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osario Prestigiacomo – DNA from fork leads to arrest of Florida man 15 years after uncle killed in NYC

A man in Florida has been indicted on a second-degree murder charge in the 2009 killing of his uncle in New York City after authorities say DNA collected from a discarded fork linked him to the crime.

Rosario Prestigiacomo, 64, was stabbed to death at his Queens home on Feb. 10, 2009, according to a news release from the Queens County District Attorney’s Office. A neighbor heard a disturbance and called police, who found Prestigiacomo face down in a pool of blood. The investigation found that he had been stabbed 16 times in the face, neck, torso and extremities, and that he had blunt-force injuries as well.

Blood swabs were collected from the location, according to the district attorney, and the city’s medical examiner used the material on them to create DNA profiles for the victim and an “additional unknown male.” The second profile was entered into databases, but did not match any profiles currently in the system.

The case remained cold until March 2022. That’s when the district attorney’s office and the NYPD cold case squad joined forces with Othram, a private laboratory, and the U.S. Department of Homeland Security to use forensic genetic genealogy to try to learn more about the second person. Forensic genetic genealogy uses genetic research and DNA analysis to try to identify DNA profiles.

Othram was able to use advanced DNA testing to create a “comprehensive genealogical profile” from blood left at the murder scene, the district attorney said. Meanwhile, the NYPD’s Forensic Investigations Division used databases and public records to build a family tree of the victim to try and determine possible suspects.

That family tree helped lead investigators to Anthony Scalici, Prestigiacomo’s nephew. Scalici, now 41, lived in Boynton Beach, Florida.

Detectives from the NYPD and the Boynton Beach Police Department surveyed Scalici in Florida, working to obtain a DNA sample. On Feb. 17, 2024 — almost exactly 15 years after his uncle was murdered — police were able to retrieve a discarded fork that Scalici had used.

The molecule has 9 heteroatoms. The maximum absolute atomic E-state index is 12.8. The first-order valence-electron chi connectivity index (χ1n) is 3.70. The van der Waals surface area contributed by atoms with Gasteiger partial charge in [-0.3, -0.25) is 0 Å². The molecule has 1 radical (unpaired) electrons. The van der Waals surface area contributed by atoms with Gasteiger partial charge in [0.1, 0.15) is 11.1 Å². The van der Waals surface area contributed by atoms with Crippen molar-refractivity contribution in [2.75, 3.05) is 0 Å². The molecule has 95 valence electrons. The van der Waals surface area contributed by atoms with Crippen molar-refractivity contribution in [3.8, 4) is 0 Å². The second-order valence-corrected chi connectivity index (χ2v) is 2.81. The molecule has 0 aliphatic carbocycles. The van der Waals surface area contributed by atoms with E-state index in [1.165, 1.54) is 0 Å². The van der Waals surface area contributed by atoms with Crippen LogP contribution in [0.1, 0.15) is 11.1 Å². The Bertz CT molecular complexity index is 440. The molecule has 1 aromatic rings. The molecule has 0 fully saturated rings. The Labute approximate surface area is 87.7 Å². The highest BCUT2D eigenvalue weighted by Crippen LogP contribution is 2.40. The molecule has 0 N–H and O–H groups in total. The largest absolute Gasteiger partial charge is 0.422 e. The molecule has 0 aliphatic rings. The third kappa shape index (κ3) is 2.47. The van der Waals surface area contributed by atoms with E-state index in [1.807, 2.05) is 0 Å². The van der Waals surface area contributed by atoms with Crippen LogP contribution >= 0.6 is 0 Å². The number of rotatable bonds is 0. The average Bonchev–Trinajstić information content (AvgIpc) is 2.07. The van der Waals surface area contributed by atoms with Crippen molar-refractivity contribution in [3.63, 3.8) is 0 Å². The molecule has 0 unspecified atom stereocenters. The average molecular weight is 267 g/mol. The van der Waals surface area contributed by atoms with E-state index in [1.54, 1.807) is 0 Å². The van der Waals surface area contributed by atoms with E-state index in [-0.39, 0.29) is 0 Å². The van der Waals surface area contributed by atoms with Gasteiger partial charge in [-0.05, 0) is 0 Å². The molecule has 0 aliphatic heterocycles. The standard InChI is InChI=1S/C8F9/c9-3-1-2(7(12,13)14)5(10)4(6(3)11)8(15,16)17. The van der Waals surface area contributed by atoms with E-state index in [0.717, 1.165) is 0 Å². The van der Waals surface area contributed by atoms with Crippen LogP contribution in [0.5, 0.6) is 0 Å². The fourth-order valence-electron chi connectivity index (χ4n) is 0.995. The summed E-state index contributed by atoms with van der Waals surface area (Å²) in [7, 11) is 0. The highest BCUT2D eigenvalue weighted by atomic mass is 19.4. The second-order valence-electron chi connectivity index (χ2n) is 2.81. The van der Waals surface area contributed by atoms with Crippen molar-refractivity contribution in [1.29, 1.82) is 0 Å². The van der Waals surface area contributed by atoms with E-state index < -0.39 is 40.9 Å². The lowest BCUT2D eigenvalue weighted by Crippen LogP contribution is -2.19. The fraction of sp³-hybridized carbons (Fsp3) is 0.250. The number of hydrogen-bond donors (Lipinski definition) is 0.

That fork was analyzed and a DNA profile matched the unknown DNA found at the murder scene, the district attorney said. Matching DNA was also recovered from under Prestigiacomo’s fingernail.

United States Marshals, the Boynton Beach Police Department and the NYPD’s Regional Fugitive Task Force arrested Scalici on May 14. He was extradited to New York City on Wednesday.

The New York Times reported that Scalici’s lawyer, David Cohen, said his client had pleaded not guilty. He is being held at Rikers Island, the Times reported, and will next appear in court on July 8.

Scalici faces up to 25 years to life in prison if convicted.

Invesitgators say at this time the motive is unclear, CBS New York reported.

The district attorney’s office said this is the first time forensic genetic genealogy has been used to identify and arrest a homicide suspect in New York City.

“I formed a Cold Case Unit to bring closure to grieving families and seek justice on behalf of victims,” said district attorney Melinda Katz in the news release. “This case is an example of the perseverance and determination of the investigators on this, and every cold case, and highlights the successful partnership formed between my office and the NYPD Cold Case Squad. Defendants should not be able to evade justice no matter how much time has passed.”

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